Total Expense Ratio

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Total Expense Ratio

A measure of an investment fund's costs of operation as a percentage of its total assets. It is calculated by dividing the fund's total costs by its total assets. As the total costs include things like management fees and commissions, the total expense ratio is important to determining the actual return on a fund. For example, a mutual fund may have a 10% return per year, which is quite high; however, if the total expense ratio is 8%, this means that shareholders only receive 2% of the return. It is also called the management expense ratio or simply the expense ratio.

Total Expense Ratio

The ratio of total housing expense to borrower income.

This ratio is used (along with other factors) in qualifying borrowers. See Qualification/Meeting Income Requirements/Expense Ratios.
References in periodicals archive ?
In keeping with Vanguard's low-cost philosophy, the three new ETFs have low total expense ratios.
This translates over the next three to five years into a 'conservative' 3%+ increase in cost/income ratios correlated to a 2%+ uplift in total expense ratios (assuming profit pools remain at current levels).
The tight tracking errors combined with some of the lowest total expense ratios in the industry, enables the funds to achieve S&P AAA ratings.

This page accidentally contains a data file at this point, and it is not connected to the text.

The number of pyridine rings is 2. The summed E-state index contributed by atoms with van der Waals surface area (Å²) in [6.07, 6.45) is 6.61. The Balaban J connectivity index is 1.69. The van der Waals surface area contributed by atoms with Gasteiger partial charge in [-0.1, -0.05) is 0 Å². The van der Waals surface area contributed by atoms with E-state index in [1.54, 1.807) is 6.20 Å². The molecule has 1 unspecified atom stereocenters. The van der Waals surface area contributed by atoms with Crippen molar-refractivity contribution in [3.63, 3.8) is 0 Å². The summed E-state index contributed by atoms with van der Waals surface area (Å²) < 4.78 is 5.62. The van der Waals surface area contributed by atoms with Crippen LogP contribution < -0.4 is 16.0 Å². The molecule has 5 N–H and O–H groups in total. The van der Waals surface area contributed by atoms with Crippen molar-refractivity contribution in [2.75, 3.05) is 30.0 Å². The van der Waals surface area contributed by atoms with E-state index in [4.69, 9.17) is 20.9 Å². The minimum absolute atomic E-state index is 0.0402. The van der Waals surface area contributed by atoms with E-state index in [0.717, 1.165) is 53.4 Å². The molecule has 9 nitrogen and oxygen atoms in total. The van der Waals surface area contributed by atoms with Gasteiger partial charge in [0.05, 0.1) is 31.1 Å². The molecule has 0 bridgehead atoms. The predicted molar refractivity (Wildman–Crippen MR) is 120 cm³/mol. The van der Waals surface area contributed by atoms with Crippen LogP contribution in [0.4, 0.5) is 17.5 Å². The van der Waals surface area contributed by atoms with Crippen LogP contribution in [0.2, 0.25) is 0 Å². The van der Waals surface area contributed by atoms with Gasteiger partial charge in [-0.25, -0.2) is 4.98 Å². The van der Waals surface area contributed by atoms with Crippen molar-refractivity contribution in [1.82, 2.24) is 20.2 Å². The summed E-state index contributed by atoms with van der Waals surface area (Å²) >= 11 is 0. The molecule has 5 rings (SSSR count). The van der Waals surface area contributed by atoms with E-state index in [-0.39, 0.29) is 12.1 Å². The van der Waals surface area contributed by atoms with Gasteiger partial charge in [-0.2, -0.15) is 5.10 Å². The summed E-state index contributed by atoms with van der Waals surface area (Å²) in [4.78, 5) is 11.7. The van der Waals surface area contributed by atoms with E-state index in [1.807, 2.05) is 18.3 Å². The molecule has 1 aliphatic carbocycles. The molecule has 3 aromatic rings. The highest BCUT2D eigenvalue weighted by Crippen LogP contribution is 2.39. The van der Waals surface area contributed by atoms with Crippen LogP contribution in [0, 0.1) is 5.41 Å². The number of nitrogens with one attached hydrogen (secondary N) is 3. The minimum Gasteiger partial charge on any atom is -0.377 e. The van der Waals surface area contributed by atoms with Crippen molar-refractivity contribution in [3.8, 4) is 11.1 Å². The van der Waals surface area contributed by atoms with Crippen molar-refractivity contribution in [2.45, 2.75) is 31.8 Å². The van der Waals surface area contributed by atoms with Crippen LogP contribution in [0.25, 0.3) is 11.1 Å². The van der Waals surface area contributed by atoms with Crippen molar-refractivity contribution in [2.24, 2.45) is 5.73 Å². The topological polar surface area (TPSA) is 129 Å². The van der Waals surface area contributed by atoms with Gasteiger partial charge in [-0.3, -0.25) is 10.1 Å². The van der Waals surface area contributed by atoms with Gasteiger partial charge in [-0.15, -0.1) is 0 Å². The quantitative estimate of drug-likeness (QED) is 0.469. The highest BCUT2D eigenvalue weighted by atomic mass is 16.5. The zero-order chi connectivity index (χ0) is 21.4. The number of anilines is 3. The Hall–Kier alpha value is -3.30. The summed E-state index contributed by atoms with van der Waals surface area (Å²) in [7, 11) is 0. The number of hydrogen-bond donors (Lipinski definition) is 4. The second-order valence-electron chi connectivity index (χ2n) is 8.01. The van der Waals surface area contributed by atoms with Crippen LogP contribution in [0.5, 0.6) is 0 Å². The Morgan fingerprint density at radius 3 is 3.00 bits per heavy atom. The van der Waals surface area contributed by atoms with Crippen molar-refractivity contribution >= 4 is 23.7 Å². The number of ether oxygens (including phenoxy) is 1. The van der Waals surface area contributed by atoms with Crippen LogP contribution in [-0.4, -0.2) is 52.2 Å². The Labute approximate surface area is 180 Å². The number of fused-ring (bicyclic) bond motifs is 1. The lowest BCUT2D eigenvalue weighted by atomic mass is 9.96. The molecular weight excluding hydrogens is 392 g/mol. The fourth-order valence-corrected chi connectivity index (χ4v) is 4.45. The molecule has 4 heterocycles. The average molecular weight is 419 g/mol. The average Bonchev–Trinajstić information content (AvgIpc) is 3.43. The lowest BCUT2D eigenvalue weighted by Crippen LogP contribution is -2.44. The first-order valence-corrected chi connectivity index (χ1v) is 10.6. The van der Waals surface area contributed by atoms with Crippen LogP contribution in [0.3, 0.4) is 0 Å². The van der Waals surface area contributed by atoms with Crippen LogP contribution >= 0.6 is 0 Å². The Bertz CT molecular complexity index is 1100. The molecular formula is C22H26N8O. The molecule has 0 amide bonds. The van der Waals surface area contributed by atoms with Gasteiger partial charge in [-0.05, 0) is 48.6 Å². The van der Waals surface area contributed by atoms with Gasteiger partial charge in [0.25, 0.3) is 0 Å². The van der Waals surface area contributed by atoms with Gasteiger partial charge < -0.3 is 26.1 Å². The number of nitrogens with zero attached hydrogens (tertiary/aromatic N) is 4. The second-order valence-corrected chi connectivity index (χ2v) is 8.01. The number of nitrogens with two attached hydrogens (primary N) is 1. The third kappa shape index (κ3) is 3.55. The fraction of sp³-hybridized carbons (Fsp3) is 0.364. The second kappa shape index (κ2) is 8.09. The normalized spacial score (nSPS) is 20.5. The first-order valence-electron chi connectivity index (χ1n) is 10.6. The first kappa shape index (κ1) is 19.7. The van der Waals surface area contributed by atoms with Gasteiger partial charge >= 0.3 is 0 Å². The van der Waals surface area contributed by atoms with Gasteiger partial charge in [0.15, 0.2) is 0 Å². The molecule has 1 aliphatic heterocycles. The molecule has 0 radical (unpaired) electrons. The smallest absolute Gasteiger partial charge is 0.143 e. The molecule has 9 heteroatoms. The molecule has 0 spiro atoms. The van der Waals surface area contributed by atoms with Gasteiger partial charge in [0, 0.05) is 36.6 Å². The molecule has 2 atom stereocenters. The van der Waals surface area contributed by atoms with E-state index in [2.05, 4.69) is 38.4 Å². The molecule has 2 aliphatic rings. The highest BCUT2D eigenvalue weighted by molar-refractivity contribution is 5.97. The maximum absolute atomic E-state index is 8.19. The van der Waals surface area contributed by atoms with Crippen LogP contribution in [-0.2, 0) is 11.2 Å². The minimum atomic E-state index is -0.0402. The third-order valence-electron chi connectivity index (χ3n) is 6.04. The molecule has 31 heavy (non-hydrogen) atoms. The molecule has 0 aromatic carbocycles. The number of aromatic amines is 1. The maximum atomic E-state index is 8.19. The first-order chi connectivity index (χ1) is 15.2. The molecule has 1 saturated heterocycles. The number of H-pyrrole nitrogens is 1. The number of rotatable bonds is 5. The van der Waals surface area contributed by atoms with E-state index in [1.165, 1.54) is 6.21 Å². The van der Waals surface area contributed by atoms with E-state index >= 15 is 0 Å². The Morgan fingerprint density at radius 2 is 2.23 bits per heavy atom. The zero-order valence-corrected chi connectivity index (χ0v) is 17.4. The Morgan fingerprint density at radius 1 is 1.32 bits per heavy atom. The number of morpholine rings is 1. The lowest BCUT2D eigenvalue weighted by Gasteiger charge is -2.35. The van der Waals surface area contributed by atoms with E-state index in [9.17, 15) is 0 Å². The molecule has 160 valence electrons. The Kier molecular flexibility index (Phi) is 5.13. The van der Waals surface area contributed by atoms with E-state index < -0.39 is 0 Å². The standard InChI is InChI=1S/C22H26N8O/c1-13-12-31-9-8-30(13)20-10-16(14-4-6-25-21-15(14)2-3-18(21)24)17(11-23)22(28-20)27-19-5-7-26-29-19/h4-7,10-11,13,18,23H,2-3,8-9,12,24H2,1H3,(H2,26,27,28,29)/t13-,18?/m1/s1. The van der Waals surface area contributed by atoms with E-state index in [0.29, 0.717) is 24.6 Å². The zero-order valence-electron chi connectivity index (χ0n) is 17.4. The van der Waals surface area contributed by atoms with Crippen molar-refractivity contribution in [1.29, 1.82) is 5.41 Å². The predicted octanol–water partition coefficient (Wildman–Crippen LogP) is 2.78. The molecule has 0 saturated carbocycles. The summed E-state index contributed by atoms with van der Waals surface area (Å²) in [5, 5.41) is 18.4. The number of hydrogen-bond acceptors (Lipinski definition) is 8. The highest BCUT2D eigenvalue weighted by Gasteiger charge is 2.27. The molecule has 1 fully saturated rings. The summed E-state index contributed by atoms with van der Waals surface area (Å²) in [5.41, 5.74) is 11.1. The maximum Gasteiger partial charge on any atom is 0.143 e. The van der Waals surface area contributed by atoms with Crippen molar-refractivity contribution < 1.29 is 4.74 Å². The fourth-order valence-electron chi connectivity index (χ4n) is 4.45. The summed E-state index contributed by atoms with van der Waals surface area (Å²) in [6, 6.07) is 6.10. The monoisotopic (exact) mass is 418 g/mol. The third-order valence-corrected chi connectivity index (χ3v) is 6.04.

Although today given that the annual Total Expense Ratios (TER) have come down on average to 37 bps for equity ETFs, they are embraced as a tool for core holdings, strategic holdings, tactical asset allocation and building blocks in fund of funds and multi-asset class strategies.
We are confident that these funds have among the lowest total expense ratios in their peer groups.
The total expense ratios of ETFs replicating equity indices range from a low of 0.
Annual charges are obvious enough but total expense ratios are not as well known.
In all Morningstar 529 categories, average total expense ratios are lower in 2013 than they were in 2011.
However, higher charges - either annual management charges or total expense ratios - do not seem to upset many of my clients who have enjoyed significant outperformance from most fund of funds over the last few years.
The initial share class offered for each fund is an institutional class with total expense ratios capped at 1.
The problem, which came to light during a review carried out last October, relates to the so-called total expense ratios (TERs) which cover administration, service, audit and regulatory fees.

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